Arizona AG Opens Inquiry into Maricopa County Election Irregularities, Possible Legal Violations

The Arizona attorney general’s office has opened an inquiry into Maricopa County’s handling of the mid-term elections, demanding a full report of well-publicized irregularities and warning there is evidence of “statutory violations.”

The letter from Attorney General Mark Brnovich’s election integrity unit marks a major escalation in the dispute over how voters were treated on Election Day in the state’s largest county, where scores of ballot tabulators had problems because of printing problems.

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Tennessee Supreme Court Strikes Down Mandatory Life Sentences for Juvenile Murderers

Tennessee’s Supreme Court says that mandatory life sentences for minors convicted of murder is unconstitutional, according to a recently decided case. 

In a case called State of Tennessee v. Tyshon Booker No. E2018-01439-SC-R11-CD the state’s highest court says sentencing juveniles to life in prison for murders committed as minors is cruel and unusual punishment. 

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Council Member Says Economist’s Free Report Was More Valuable than Paid VSG Report

At the Thursday evening meeting of the East Bank Stadium Committee, a council member praised an economist’s presentation about public investment in sports stadiums as more valuable than the paid report the council approved a company to do.

Professor of Economics, Finance and Quantitative Analysis at Kennesaw State University, J.C. Bradbury, delivered an information-dense presentation in rapid-fire fashion to the East Bank Stadium Committee (EBSC), of which Council Member Delishia Porterfield (District 29) was highly complimentary and appreciative, especially in comparison to the Vision Stadium Group (VSG) report that had a cost of at least $250,000.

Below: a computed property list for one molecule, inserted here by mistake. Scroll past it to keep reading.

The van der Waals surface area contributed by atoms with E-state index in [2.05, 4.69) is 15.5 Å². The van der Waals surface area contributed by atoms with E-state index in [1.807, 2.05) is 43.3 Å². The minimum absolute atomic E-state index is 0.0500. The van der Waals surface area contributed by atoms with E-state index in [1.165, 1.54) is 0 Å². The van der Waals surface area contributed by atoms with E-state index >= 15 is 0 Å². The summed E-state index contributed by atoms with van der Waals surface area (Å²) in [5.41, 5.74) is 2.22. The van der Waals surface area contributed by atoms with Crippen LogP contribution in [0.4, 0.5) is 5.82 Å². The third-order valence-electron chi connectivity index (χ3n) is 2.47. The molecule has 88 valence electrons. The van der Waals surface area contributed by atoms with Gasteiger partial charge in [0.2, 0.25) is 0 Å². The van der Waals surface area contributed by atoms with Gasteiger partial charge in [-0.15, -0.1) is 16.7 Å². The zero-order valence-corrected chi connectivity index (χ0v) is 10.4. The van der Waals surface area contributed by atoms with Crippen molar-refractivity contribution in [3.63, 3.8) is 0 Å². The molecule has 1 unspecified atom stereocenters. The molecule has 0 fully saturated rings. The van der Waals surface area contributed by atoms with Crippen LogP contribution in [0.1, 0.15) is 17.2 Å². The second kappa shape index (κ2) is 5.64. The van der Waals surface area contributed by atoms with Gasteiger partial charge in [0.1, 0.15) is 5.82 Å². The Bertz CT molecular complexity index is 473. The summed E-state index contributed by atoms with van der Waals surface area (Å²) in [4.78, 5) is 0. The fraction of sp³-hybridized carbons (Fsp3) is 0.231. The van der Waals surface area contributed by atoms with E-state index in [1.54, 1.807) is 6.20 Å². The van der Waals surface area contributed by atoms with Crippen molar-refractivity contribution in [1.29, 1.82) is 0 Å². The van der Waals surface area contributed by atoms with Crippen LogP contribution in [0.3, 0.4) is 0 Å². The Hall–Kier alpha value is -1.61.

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Arizona Saw Continued Job Growth in October

Arizona had a rise in both employment and unemployment last month.

Arizona added 7,300 nonfarm jobs in October, a 0.24% increase in the state’s labor force participation. However, the state’s unemployment rate rose by 0.2% to 3.9%. It marked the fourth consecutive month where the state’s unemployment rate rose. Arizona’s rise in unemployment is due to a rising labor force participation rate. Since May, the state’s unemployment rate has increased from 3.2% to 3.9%, according to Common Sense Institute Arizona. 

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Connecticut Leaders Blast Higher Energy Costs

Connecticut energy consumers will be digging deeper into their pockets this winter with the state’s two largest utilities seeking hefty rate increases.

In a filing to the state Public Utilities Regulatory Authority, Eversource is proposing to increase electric rates charged to consumers by nearly 50%, or $85 per month for the average customer.

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Support for Pennsylvania’s 800,000 Veterans Is Still Lacking

Pennsylvania has the better part of a million veterans living within the commonwealth, but support for them can be lacking.